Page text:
The Grip on Hunger in Chad
Originally posted at: https://anglicanfrontiers.com/the-grip-on-hunger-in-chad/?utm_source=rss&utm_medium=rss&utm_campaign=the-grip-on-hunger-in-chad
by Tad de Bordenave
The people, the influences, and the dire human conditions in Chad exist in far too many other places. By giving a close look at what holds a tight grip on hunger there, we will see the wider boundaries of this food crisis. And in all those places are found God’s other children, brothers and sisters who live and die without enough food.
What follows are some of the major causes that hold food scarcity in Chad and leave over 85% of their 15 million people in hunger.
Climate Change. This land lies in the deserts of Sub-Sahara Africa and the Sahel. The dangers of climate change are particularly alarming for Chad. The trend is rising temperatures and decreasing rainfall—this in a land dependent on arable lands for farming and pastures for herding. Because of poverty, conflicts, and droughts, Chad has been rated the country most in peril from climate change.
A stunning illustration of this looming threat is the story of Lake Chad, a huge area that has spanned several nations in the area. Since 1963 Lake Chad has continuously shrunk to where it has lost 90 of its original size. This loss directly affects subsistence livelihood in its many forms.
Conflicts and Refugees. Since its independence in 1960 Chad has had no less than 35 years of internal conflict. Additionally, conflicts in northern Nigeria, Darfur in Sudan, and the continuing war in the Central African Republic have driven millions of refugees into Chad. From its own warfare and these external conflicts, Chad has over 930 million refugees and displaced persons.
Many refugees are in camps, as in the picture above. But for the “displaced persons,” their situation is different. These are Chadian families and individuals who have been uprooted from their property, villages, and communities. They do not disappear but wander often in droves hoping to find food and shelter in unfamiliar places.
Corruption. Not unlike many other countries, Chad has an interlocking labyrinth of corrupt people and procedures. These bring to a halt efforts to help the hungry. Corruption appears in the judiciary, the police, the commerce, and the media. The police often are complicit in crimes and protect themselves. The judiciary and the executive are tightly connected. The media serves the system through secrecy and censorship. The business procedures are laced with bribes and lengthy efforts defending contracts. Prosecutions in recent years have declined and in one recent year there were no convictions.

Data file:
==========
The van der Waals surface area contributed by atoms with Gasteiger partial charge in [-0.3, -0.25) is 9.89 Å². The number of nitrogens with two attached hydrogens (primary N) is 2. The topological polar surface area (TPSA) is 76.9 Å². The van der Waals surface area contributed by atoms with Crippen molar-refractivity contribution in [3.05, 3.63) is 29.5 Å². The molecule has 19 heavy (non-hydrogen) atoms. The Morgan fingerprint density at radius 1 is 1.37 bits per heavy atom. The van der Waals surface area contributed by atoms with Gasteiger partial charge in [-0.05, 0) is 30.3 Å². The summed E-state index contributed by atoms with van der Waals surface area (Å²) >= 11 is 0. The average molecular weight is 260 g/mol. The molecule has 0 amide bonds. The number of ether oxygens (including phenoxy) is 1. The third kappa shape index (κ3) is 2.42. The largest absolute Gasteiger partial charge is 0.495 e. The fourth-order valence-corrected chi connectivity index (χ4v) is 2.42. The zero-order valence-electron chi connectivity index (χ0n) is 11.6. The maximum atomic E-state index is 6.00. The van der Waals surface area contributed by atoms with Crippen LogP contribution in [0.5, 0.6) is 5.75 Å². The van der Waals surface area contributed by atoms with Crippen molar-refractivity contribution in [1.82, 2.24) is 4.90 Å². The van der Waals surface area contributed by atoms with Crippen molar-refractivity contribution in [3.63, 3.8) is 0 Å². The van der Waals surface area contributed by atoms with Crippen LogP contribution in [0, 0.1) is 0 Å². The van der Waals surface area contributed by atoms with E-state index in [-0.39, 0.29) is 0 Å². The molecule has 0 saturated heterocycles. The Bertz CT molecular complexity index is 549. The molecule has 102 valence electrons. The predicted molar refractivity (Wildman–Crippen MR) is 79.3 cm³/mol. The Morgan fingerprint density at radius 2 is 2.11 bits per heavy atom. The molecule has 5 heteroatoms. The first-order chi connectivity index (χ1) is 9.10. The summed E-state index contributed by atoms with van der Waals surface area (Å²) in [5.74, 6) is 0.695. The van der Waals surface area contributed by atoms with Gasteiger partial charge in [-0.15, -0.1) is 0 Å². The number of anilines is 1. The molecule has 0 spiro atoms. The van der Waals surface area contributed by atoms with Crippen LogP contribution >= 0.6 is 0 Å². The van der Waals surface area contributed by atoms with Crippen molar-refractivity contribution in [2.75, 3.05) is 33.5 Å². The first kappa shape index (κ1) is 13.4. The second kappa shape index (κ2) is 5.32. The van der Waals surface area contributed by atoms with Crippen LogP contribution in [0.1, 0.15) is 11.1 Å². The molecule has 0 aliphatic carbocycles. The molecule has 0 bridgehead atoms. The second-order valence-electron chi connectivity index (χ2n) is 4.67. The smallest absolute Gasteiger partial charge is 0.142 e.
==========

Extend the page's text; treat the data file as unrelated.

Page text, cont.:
These are the channels through which outside aid needs to travel, food be distributed, businesses established, and justice delivered for the ones whose rights and needs are regularly trodden upon.
Behind the terms used for hunger are consequences in families and society. Though these are indirectly related to hunger, the devastation they cause exacerbates the crisis.
Especially is this true for women. Women can be forced into marriages beginning around age 8. The physical harm to them from pre-puberty pregnancies is neglected or unknown. Over 65% of women have undergone the barbaric operation of Female Genital Mutilation. Over 80% of those who undergo this were between the ages of 5 and 14.
In Islam men have the right to marry up to four wives, so many women find themselves in families where they are treated as slightly above slaves. When a young wife has a child, she is forced to quit school, leaving her without the opportunity to find how to live a better life in a better society.
Sadly grim solutions to hunger bring grim circumstances for the young and the vulnerable. Often, to raise money for food many deals are made with “friends” and “relatives.” The deals result in selling children and other family members to slavery, prostitution, and trafficking. Hunger has dire consequences beyond the food table.
Several of the reports on Chad mention progress in some areas. There are laws of anti-corruption on the books and projects for increasing the yield of crops. Progress will take time since many obstacles remain in place. Nevertheless, compassionate, patient, wise, and determined people want to enlarge the paths to better living conditions. May God sustain them with hope and small steps of success!
Yes, it is naughty of me to inject into Thanksgiving this bleak profile of hunger in Chad. But God’s world joins us at the table. That leads to our two questions:
What can we do that will make a difference? That begins with caring about these people tucked away under the Sahara. Learn about them. Get inside their lives. See them as our brothers and sisters. That should make prayer easier. And donate, of course. The options are many.
What can they give us? Remembering these children of God can balance the appreciation of what we have by a remembrance of what they have. With that in place, our grace at Thanksgiving and afterward will include these brothers and sisters.